Another finding of this study is the diminution of LM in weight loss programs. Following the intervention, we found LM to be reduced by approximately 0.75 kg (1.5% of the initial mass), but this reduction did not contribute substantially to overall weight loss. The value of this finding may be weakened by some methodological concerns regarding the assessment of LM by DXA. Although DXA-LM is mainly composed of muscles, LM is not a direct measure of muscle mass because this compartment contains also other tissues such as blood, skin, tendons and viscera, and the volume of all these tissues can be influenced by hydration status, which may change with age, exercise, weight loss and other factors. In addition, a recent study demonstrated a wide variation in the correlation between DXA and MRI (the reference modality) in the regional muscle mass quantification, from 0.26 in the trunk do 0.88 in legs [32]. Furthermore, from studies evaluating changes in structural features and composition of the skeletal muscle using computed tomography and MRI [33, 34] it can be assumed that weight gain and low PA lead to increases in intramuscular adipose tissue (IMAT) content, which infiltrates skeletal muscle fibers and is functionally considered an ectopic fat depot [35]. As DXA-LM does not quantify IMAT, we speculate that LM reduction in our study might be driven, at least partially, by a decrease in IMAT corresponding to changes in total and regional fat, and possibly also other ectopic fat depots. Consequently, a true muscle wasting effect would be negligible. Therefore, LM reduction is often only modest and of no substantial effect on overall weight loss. Such interpretation could be applied also to other studies reporting modest LM reductions in response to weight loss [36].

The relationship of plasma irisin concentration with chronic exercise training or habitual PA is controversial as both increasing [37] and decreasing [38] levels of this myokine have been observed. Likewise, contradictory evidence has been shown associating irisin levels with CMRFs, including blood lipids, anthropometric parameters, and fat mass [14, 15, 39]. In our study, circulating irisin was correlated with adiposity measures but, in general, these correlations were weak. We also found a slightly stronger correlation with insulin and HOMA-IR. On the other hand, similarly to Fukushima et al. [9], we did not find irisin to be associated with weight loss. To our knowledge, in only one study calorie restriction has been shown to decrease circulating irisin levels, with a subsequent increase if the weight was regained [13]. However, the population sampled in this study had a higher baseline BMI (35.8 kg/m2) and insulin concentration (13.6 (μIU/ml), and greater weight loss (-6.1 kg) over time. Importantly, they also used a different assay to measure irisin. The key point of explaining these discrepancies may be related to insulin sensitivity. Many studies, including our report of a positive associations of irisin with HOMA-IR [10, 39, 40], suggest that it is not body weight per se but rather the level of insulin resistance that predisposes the individual to a higher irisin concentration. However, it is unclear whether this phenomenon represents exclusively a compensatory increase of irisin to overcome an underlying irisin resistance in both obese and non-obese subjects.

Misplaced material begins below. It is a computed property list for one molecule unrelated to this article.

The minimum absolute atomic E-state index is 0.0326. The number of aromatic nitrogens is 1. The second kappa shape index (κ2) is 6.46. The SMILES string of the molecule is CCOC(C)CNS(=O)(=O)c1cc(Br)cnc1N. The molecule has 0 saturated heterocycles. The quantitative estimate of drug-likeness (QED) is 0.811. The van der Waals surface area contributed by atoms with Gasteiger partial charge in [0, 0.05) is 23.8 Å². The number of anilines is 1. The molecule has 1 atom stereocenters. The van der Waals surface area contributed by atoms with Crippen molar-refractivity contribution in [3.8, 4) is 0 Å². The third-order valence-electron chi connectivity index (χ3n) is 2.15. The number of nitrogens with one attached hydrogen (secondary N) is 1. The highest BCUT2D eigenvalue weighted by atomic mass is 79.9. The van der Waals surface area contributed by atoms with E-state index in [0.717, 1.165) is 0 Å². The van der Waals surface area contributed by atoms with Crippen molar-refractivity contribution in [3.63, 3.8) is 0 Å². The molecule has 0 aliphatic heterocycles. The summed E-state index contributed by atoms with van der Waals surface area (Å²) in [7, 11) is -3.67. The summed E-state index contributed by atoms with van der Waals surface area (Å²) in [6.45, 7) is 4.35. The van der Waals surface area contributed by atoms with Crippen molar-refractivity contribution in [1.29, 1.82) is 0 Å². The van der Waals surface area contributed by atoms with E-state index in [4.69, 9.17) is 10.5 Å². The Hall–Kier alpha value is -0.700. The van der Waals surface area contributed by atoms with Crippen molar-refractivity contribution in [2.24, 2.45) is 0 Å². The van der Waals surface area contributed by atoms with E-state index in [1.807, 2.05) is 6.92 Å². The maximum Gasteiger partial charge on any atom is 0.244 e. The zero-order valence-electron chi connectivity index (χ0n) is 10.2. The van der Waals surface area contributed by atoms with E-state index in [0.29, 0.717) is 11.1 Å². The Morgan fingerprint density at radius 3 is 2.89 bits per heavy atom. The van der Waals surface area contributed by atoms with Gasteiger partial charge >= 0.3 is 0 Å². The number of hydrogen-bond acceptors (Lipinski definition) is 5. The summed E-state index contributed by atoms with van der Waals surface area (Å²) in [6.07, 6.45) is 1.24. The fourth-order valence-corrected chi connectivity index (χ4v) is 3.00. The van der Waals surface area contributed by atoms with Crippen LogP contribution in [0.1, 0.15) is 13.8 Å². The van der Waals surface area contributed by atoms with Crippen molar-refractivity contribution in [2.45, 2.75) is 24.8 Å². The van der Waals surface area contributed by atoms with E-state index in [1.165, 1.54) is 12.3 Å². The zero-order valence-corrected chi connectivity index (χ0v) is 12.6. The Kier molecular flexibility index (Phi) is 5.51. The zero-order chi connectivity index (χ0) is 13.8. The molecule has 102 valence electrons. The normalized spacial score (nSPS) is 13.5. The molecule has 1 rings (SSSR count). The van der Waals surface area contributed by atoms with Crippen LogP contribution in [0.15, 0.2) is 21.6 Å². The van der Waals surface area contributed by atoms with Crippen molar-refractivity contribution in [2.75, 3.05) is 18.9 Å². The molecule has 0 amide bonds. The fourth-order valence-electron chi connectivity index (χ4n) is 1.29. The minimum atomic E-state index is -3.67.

Our results may have some methodological limitations. Firstly, some researchers have questioned the reliability of circulating irisin levels measured with commercial ELISA assays due to still unresolved issue of transcription of the irisin precursor FNDC5 gene across species, the high levels of inter- and intra-assay variation with these assays, and the large reported range of irisin levels (0.02–4300 ng/ml) [41]. Secondly, the accuracy of DXA-LM measurement can be affected by hydration status. To minimize this effect, all patients DXA scans were performed in the morning after an overnight fast. Thirdly, the results of body composition in this study may not be reproducible using a different DXA machine and software. Finally, patients in this study were taking medications for comorbidities that might affect the study outcomes, particularly biochemical CMRFs. However, all treatments were stable during the entire study period; therefore, they should not affect the reported changes in outcomes over time.

In conclusion, in this real-world evidence study, lifestyle modification in obese women resulted in successful (> 5%) weight loss in 26% of patients, with overall much better adherence to diet restriction than to exercise. However, even mild to moderate weight loss resulted in significant improvements in cardiometabolic health. Weight loss was associated with a decrease in VF mass and a modest LM decrease but did not influence plasma irisin levels.